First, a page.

And many a day seems so
Bright and true are none
As yours, as mine
Ssh...a rain comes so...
To bathe or cool
Night is seemly silent
So less hot and bright
When splishing pebbles talk
I wonder if we might
- Virginia Hommel

Ben Johnston (b. 1926) began composing at age 11.  He has worked with Milhaud and with Harry Partch, from whom comes his interest in microtonal just intonation.  He has been on the faculty of the University of Illinois since 1951, particularly as music director for the dance division of the music department.  He received a Guggenheim fellowship in 1959 and has worked at the Columbia-Princeton Electronic Music Center.  The DUO was recorded at the home of Salvatore Martirano, Urbana, Illinois; engineer was James Campbell.

"The DUO for flute and string bass was written for Bertram and Nancy Turetzky in April, 1963.  It is in three movements: Prelude, Interim, and Flight.  The pitch organization of all three movements is serial, being based on twelve-tone rows made up of combinational hexachords.  The two rows used in the outer movements are both shown, during the second movement, to be derived from a simpler row composed of symmetrically arranged segments.  A cadenza near the end of the last movement again interconnects the thematic material.  Especially in the first two movements, many of the pitches are inflected microtonally.  The rhythmic texture of the first movement is polyrhythmic, that of the second based upon proportional durations, and that of the last movement composed of changing metric patterns and proportional tempi."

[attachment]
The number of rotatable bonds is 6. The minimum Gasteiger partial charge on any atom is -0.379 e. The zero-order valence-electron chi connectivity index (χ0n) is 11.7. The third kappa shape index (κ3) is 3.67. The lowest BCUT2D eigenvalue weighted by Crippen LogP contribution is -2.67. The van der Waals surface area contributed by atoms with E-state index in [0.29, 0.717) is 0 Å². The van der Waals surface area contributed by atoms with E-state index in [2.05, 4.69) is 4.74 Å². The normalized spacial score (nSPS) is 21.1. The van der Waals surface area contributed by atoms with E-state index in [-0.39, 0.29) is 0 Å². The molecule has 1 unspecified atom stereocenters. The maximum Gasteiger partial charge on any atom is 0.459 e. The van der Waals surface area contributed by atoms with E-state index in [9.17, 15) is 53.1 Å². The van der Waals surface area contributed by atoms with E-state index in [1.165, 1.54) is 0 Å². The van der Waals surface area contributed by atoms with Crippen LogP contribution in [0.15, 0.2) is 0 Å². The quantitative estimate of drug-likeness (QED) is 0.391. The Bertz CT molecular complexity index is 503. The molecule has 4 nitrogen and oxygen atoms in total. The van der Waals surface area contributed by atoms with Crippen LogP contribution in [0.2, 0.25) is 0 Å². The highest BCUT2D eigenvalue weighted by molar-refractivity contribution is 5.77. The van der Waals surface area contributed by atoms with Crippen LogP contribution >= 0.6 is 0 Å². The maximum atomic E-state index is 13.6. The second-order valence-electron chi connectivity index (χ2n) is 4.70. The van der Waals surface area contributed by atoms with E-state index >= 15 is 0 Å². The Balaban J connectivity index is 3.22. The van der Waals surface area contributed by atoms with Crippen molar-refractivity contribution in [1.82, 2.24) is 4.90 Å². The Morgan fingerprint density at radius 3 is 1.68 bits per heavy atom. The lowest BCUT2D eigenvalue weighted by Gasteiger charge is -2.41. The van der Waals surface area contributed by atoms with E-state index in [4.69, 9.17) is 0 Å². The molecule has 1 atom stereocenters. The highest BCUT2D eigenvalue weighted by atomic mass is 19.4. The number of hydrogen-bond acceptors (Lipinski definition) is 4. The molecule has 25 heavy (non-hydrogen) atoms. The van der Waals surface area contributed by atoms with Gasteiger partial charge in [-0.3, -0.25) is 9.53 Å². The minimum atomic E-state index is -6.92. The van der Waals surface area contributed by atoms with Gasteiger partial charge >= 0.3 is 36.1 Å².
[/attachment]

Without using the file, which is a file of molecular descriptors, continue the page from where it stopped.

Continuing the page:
Donald Martino (b. 1931) is assistant professor of music theory at Yale University.  His honors include commissions from the Paderewski Fund and the New Haven symphony, two U.S. Fulbright grants to Florence, Italy, prizes from the Pacifica foundation and from BMI, and the selection of his Trio for violin, clarinet, and piano to represent the United States at the 37th Annual festival of the ISCM Festival at Amsterdam.  CINQUE FRAMMENTI was recorded in the Bliss Music Room of the University of Hartford; engineer was Joseph Lavieri.

"This little divertimento (CINQUE FRAMMENTI) was composed at the request of Messrs. Turetzky and Marx and is dedicated to them.  Fragment I, Allegro, is expository since it is the most rigorously structured movement and since from it the materials for all remaining fragments are drawn.  While twelve-tone principles are operative in all initial movement, only pitch-class controls are consistently operative throughout the remaining fragments:  Lento, Andante, Andantino, Adagio Molto."

George Perle (b. 1915) is a professor of music at Queens College in New York.  Among his most important works are the Three Movements for Orchestra, which had its premiere performance at the ISCM Festival in Amsterdam in 1963, the Serenade for Viola and Ten Solo Instruments, a Quintet for Strings (recorded by Walter Trampler and the Beaux-Arts Quartet), two Quintets for Wind Instruments, a Sonata for Piano, and numerous pieces for solo intruments.  His book, Serial Composition and Atonality: an Introduction to the Music of Schoenberg, Berg, and Webern, is recognized as the authoritative work in its field.  MONODY II was recorded in Karol Rathaus hall, Queens College, Flushing, New York; engineer was Jerry Bruck.